I have too much to do

  • Day 2. Changing Opinion

    That Girl

    He brought her out of the closet
    That girl draped around his neck
    like a brightly colored boa
    contrictor
    But, his eyes were soft – as soft
    and sparkling as his toddler eyes
    clutching his new teddy to his chest
    Satisfied – sighing –
    and so
    We too fell in love through eyes
    tightly squinted to let in only the
    good – in that girl
    We laughed and looked forward
    to a future together – a family
    ribboning into the future – our
    legacy wrapped up in that girl
    Until she shed her skin, uncoiled
    and struck – venom dripping from
    unsheathed fangs

  • A Nice Guy

    He had hair that hung over his
    forehead and large hands that
    made her feel small and delicate
    and then one day drinking coffee
    his easy smile vanished and his
    crinkled eyes cooled and those
    hands smashed the mug into
    her lip and into slivers on the tiled
    floor and those hands grabbed her
    hair and he whispered not words
    of love and poetry but
    “clean it up” and no matter
    what sad stories he had told of
    childhood injustice – nice dissolved
    in his hot breath on her neck
    forever

  • Leigh Spencer

    Crunchy Peanut Butter

    When I was a kid
    we were pretty poor

    One bedroom apartment
    my parents making do
    in a Castro Convertible
    disguised by day
    as a hideous green plaid sofa

    Entertainment center
    was a shoe display
    my stepfather liberated
    from the mall dumpster behind work

    He peeled off the gold letters meticulously
    but you could still make out
    F-L-O-R-S-H-E-I-M
    behind the TV
    (that required a hard smack on top
    and two punches to the side to turn on)

    We had luxuries

    Pizza from Guisseppe’s
    every Friday night

    Membership to the neighborhood pool in the summer
    (that we got by lying about where we lived)

    An Atari
    (that was supposed to help my hand-eye coordination)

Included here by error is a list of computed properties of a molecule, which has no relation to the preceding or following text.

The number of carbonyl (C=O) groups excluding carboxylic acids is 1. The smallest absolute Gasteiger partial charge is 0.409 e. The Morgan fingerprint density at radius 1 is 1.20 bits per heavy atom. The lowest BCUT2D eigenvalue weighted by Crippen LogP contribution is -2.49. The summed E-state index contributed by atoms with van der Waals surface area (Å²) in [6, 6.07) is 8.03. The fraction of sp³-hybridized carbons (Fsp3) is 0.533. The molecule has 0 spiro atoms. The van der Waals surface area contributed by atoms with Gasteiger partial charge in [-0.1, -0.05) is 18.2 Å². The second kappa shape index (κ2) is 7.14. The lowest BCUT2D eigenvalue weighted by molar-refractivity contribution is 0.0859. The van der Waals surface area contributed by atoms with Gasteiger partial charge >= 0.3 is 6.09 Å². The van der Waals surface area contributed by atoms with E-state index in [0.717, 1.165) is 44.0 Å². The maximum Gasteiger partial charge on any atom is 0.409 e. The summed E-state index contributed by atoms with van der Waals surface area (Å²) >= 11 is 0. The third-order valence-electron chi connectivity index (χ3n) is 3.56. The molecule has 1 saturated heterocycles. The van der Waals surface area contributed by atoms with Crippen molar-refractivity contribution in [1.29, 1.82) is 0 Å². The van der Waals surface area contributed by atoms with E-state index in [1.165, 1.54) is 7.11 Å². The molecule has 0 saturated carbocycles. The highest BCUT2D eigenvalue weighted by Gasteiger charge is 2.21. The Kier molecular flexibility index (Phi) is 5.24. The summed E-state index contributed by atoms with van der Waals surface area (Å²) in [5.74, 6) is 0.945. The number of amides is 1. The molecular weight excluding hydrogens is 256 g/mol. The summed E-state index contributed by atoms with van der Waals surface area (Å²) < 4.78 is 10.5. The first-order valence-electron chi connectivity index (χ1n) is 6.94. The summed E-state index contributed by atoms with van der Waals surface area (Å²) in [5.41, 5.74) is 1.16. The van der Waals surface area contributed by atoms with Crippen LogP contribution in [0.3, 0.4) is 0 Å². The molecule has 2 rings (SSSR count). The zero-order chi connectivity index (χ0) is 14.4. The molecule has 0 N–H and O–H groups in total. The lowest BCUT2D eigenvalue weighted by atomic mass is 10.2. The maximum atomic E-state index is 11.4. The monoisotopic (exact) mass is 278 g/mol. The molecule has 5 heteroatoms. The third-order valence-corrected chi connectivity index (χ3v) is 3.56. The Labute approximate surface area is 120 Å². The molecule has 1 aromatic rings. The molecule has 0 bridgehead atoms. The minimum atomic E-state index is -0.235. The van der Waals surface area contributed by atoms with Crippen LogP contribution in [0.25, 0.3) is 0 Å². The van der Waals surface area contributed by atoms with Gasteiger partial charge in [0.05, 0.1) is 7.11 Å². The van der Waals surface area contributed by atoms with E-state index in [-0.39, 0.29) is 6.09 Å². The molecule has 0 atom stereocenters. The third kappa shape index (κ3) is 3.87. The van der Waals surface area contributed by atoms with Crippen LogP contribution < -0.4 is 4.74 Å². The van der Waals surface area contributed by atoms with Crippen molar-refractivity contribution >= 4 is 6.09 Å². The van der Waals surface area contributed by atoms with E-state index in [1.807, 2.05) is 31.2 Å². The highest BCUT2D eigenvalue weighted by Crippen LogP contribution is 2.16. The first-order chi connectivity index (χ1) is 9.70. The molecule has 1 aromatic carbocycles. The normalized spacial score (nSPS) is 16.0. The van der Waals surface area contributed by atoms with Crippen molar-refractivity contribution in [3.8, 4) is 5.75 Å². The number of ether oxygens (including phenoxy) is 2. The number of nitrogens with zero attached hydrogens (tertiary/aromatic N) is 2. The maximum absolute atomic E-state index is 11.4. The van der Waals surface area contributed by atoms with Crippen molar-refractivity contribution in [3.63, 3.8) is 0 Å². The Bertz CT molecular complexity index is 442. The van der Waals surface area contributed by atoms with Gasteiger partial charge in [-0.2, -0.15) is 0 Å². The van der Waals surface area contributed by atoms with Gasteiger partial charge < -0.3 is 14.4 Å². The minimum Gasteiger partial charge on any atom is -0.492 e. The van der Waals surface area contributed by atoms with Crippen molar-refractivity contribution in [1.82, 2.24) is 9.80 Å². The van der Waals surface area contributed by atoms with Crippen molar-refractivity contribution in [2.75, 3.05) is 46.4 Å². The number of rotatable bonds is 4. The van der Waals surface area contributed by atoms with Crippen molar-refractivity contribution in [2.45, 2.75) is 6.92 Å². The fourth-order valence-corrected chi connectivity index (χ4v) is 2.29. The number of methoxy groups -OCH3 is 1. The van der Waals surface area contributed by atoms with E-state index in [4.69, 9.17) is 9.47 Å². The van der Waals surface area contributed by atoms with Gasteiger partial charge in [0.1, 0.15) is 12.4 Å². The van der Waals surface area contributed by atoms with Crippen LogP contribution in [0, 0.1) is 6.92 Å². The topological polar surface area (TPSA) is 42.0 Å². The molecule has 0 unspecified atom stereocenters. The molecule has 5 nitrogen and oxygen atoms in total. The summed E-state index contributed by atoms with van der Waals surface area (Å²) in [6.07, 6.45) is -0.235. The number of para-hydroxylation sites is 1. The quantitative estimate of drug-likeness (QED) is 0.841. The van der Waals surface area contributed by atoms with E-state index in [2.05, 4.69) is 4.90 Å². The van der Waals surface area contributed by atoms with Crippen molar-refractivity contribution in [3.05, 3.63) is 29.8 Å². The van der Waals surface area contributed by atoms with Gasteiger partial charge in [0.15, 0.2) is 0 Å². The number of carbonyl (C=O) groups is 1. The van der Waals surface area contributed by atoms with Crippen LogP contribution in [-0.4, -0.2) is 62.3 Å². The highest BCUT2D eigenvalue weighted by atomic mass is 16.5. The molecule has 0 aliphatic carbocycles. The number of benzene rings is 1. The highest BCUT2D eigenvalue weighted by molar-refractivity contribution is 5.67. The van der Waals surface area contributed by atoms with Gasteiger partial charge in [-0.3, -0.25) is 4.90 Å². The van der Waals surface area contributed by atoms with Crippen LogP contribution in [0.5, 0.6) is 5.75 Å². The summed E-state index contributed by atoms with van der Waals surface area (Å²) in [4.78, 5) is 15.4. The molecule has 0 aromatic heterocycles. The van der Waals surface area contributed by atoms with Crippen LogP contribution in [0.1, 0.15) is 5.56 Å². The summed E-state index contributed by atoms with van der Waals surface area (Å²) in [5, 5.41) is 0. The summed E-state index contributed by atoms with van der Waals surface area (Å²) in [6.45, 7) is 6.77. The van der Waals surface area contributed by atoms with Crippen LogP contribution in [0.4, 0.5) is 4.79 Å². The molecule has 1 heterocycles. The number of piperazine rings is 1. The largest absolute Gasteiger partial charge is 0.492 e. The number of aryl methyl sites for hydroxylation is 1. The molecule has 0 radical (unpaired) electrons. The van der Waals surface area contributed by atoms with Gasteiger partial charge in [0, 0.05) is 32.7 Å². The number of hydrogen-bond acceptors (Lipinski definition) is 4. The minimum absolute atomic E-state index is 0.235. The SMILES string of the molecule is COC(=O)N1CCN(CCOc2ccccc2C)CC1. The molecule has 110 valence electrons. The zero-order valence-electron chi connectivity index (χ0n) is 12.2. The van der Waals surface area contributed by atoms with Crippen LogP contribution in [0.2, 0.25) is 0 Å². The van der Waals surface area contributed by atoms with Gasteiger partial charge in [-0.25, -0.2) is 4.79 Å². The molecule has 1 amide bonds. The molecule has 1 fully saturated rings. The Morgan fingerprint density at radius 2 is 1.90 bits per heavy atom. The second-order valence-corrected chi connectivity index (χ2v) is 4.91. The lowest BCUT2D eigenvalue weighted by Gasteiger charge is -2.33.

But one luxury not allowed
    was two jars of peanut butter

    I liked crunchy
    My Stepfather only creamy

    Mom could have been the swing vote
    except
    she rarely ate

    So she went with her favorite of us

    For years
    I swallowed that bland creamy paste
    too often with mint jelly
    because he demanded lamb chops
    and there would be no grape or strawberry
    until the mint jar was finally empty

    Dorm room
    my first ode to freedom
    took the form of a huge plastic jar of Peter Pan
    (because experience taught me
    not to give a fuck what choosy moms choose)
    EXTRA CRUNCHY

    I ate it with a spoon
    until I felt sick

    This was LIFE
    MY life
    with texture

    Now 43
    I still love the taste
    and celebration of my life

    But I find
    I prefer my sandwiches
    less lumpy

    Little boy in the shopping cart says
    “No, Mom! I like CRUNCHY.”

    I am thankful
    we can afford two jars

  • Present Pluperfect

    The beads were pink, a perfect opalescent pink
    Plastic my adult knows, but my child believed pearls.

    So very pink, perhaps I should have chosen white
    I will never know,
    My mother’s life leeched away before I even knew her middle name
    Let alone a favorite color,
    I was six, and the Ben Franklin jewels were pink.

    I’d heard her wish for pearls after the lady with the driver came,
    It was the final fitting for her New Year’s dress,
    Mom was sitting on the stoop with Miss Darlene’s mom
    Darlene was Roxanne’s age
    And had real Barbie dolls, not the hollow plastic kind,
    They were talking about the sparkly earrings the Lady kept twisting as she eyed herself in the mirror making it hard for mum to mark the hem

    “You outdid yourself Marlene, the dress is stunning, ”
    She wiggled a hand dyed pump, “Do you Really think these are the right shoes?
    My mother’s stained fingers touched them with the reverence saved for holy things.
    “The satin is perfect.”

    The pinning and the preening done
    The woman stood and waited impatiently for the teeth to seperate
    The new zipper making a soft munching sound between the satin and the bugle beads.

    “Well I need it done tomorrow instead of Friday.’

    “Yes ma’am, ” my mother breathed, “but that will be-”

    “Not extra, I won’t pay it” And the woman wrinkled her nose and sniffed disparaging,
    “I can’t bare the smell of cabbage, how can you eat it so often.”
    The woman stood there in her bra and girdle
    Unashamedly aware of no one there.

    When she left my mom plopped on the stoop.

    “She’s quite a piece of work,” my neighbor laughed, “Wish I had just one rock half the size of those she was wearing in her ears.”

    “I don’t much like diamonds,” my mother replied, touching her hand to her neck
    As if remembering a time
    When the flowers men gave her
    Didn’t bloom blue beneath her left eye.
    “I had pearls once.”

    The beads were pink
    And 3.99 plus tax and required a sisterly co-conspirator for the ransom.
    The tag said “Santa Claus” that Christmas morning
    When I was six.